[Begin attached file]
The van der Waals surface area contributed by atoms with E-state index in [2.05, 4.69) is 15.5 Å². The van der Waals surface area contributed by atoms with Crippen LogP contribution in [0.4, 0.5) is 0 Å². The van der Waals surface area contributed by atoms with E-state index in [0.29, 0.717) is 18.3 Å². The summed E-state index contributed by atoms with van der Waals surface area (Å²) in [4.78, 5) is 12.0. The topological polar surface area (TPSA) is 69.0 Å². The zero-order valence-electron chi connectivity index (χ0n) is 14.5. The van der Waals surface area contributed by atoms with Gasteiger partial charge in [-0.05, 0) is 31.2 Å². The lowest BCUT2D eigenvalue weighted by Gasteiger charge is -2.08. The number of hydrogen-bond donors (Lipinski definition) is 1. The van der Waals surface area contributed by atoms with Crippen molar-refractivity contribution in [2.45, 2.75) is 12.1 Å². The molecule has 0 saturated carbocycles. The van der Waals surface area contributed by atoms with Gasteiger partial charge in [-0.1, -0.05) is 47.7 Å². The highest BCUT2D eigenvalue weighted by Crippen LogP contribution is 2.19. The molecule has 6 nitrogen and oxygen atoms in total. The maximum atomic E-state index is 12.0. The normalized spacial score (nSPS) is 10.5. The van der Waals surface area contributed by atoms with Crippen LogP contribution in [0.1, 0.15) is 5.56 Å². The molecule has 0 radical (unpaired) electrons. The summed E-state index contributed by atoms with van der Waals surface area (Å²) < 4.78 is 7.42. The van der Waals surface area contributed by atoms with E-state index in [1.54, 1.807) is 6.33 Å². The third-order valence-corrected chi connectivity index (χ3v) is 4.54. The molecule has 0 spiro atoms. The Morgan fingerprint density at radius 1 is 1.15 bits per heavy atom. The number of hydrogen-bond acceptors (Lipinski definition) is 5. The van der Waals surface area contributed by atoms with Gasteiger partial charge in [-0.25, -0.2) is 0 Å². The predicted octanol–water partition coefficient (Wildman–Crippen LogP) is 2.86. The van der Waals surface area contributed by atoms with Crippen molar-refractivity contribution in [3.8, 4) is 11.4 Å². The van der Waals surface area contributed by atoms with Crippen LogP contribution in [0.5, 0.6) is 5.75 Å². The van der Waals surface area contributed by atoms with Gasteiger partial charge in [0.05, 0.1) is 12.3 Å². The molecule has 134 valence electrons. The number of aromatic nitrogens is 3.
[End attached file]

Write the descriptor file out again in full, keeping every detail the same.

The van der Waals surface area contributed by atoms with E-state index in [2.05, 4.69) is 15.5 Å². The van der Waals surface area contributed by atoms with Crippen LogP contribution in [0.4, 0.5) is 0 Å². The van der Waals surface area contributed by atoms with E-state index in [0.29, 0.717) is 18.3 Å². The summed E-state index contributed by atoms with van der Waals surface area (Å²) in [4.78, 5) is 12.0. The topological polar surface area (TPSA) is 69.0 Å². The zero-order valence-electron chi connectivity index (χ0n) is 14.5. The van der Waals surface area contributed by atoms with Gasteiger partial charge in [-0.05, 0) is 31.2 Å². The lowest BCUT2D eigenvalue weighted by Gasteiger charge is -2.08. The number of hydrogen-bond donors (Lipinski definition) is 1. The van der Waals surface area contributed by atoms with Crippen molar-refractivity contribution in [2.45, 2.75) is 12.1 Å². The molecule has 0 saturated carbocycles. The van der Waals surface area contributed by atoms with Gasteiger partial charge in [-0.1, -0.05) is 47.7 Å². The highest BCUT2D eigenvalue weighted by Crippen LogP contribution is 2.19. The molecule has 6 nitrogen and oxygen atoms in total. The maximum atomic E-state index is 12.0. The normalized spacial score (nSPS) is 10.5. The van der Waals surface area contributed by atoms with Crippen LogP contribution in [0.1, 0.15) is 5.56 Å². The molecule has 0 radical (unpaired) electrons. The summed E-state index contributed by atoms with van der Waals surface area (Å²) < 4.78 is 7.42. The van der Waals surface area contributed by atoms with E-state index in [1.54, 1.807) is 6.33 Å². The third-order valence-corrected chi connectivity index (χ3v) is 4.54. The molecule has 0 spiro atoms. The Morgan fingerprint density at radius 1 is 1.15 bits per heavy atom. The number of hydrogen-bond acceptors (Lipinski definition) is 5. The van der Waals surface area contributed by atoms with Gasteiger partial charge in [-0.25, -0.2) is 0 Å². The predicted octanol–water partition coefficient (Wildman–Crippen LogP) is 2.86. The van der Waals surface area contributed by atoms with Crippen molar-refractivity contribution in [3.8, 4) is 11.4 Å². The van der Waals surface area contributed by atoms with Crippen LogP contribution in [0.5, 0.6) is 5.75 Å². The van der Waals surface area contributed by atoms with Gasteiger partial charge in [0.05, 0.1) is 12.3 Å². The molecule has 134 valence electrons. The number of aromatic nitrogens is 3.